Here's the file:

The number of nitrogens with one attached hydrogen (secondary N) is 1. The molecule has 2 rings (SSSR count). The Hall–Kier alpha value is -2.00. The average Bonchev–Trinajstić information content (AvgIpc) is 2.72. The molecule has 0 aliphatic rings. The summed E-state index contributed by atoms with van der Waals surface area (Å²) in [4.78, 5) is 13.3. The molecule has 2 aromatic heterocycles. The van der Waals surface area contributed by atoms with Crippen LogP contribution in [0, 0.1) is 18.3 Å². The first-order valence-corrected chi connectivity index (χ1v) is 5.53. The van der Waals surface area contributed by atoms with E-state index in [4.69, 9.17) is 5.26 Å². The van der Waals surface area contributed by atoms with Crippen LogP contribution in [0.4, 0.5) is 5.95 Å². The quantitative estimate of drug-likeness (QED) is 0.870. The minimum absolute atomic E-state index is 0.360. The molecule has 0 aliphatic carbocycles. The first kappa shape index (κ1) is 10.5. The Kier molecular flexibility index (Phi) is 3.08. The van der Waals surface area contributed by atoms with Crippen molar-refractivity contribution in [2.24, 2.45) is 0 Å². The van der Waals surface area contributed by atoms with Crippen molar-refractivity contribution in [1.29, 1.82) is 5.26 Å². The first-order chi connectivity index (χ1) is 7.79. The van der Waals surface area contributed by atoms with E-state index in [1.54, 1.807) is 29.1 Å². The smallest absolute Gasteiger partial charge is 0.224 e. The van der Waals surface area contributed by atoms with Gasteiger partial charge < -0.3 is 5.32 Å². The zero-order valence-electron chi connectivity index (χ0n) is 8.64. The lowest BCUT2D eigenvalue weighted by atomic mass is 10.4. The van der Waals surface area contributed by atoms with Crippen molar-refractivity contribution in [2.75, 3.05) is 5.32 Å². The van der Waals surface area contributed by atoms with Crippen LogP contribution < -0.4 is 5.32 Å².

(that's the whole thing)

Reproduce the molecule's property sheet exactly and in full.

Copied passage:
The number of nitrogens with one attached hydrogen (secondary N) is 1. The molecule has 2 rings (SSSR count). The Hall–Kier alpha value is -2.00. The average Bonchev–Trinajstić information content (AvgIpc) is 2.72. The molecule has 0 aliphatic rings. The summed E-state index contributed by atoms with van der Waals surface area (Å²) in [4.78, 5) is 13.3. The molecule has 2 aromatic heterocycles. The van der Waals surface area contributed by atoms with Crippen LogP contribution in [0, 0.1) is 18.3 Å². The first-order valence-corrected chi connectivity index (χ1v) is 5.53. The van der Waals surface area contributed by atoms with E-state index in [4.69, 9.17) is 5.26 Å². The van der Waals surface area contributed by atoms with Crippen LogP contribution in [0.4, 0.5) is 5.95 Å². The quantitative estimate of drug-likeness (QED) is 0.870. The minimum absolute atomic E-state index is 0.360. The molecule has 0 aliphatic carbocycles. The first kappa shape index (κ1) is 10.5. The Kier molecular flexibility index (Phi) is 3.08. The van der Waals surface area contributed by atoms with Crippen molar-refractivity contribution in [2.24, 2.45) is 0 Å². The van der Waals surface area contributed by atoms with Crippen molar-refractivity contribution in [1.29, 1.82) is 5.26 Å². The first-order chi connectivity index (χ1) is 7.79. The van der Waals surface area contributed by atoms with E-state index in [1.54, 1.807) is 29.1 Å². The smallest absolute Gasteiger partial charge is 0.224 e. The van der Waals surface area contributed by atoms with Gasteiger partial charge < -0.3 is 5.32 Å². The zero-order valence-electron chi connectivity index (χ0n) is 8.64. The lowest BCUT2D eigenvalue weighted by atomic mass is 10.4. The van der Waals surface area contributed by atoms with Crippen molar-refractivity contribution in [2.75, 3.05) is 5.32 Å². The van der Waals surface area contributed by atoms with Crippen LogP contribution < -0.4 is 5.32 Å².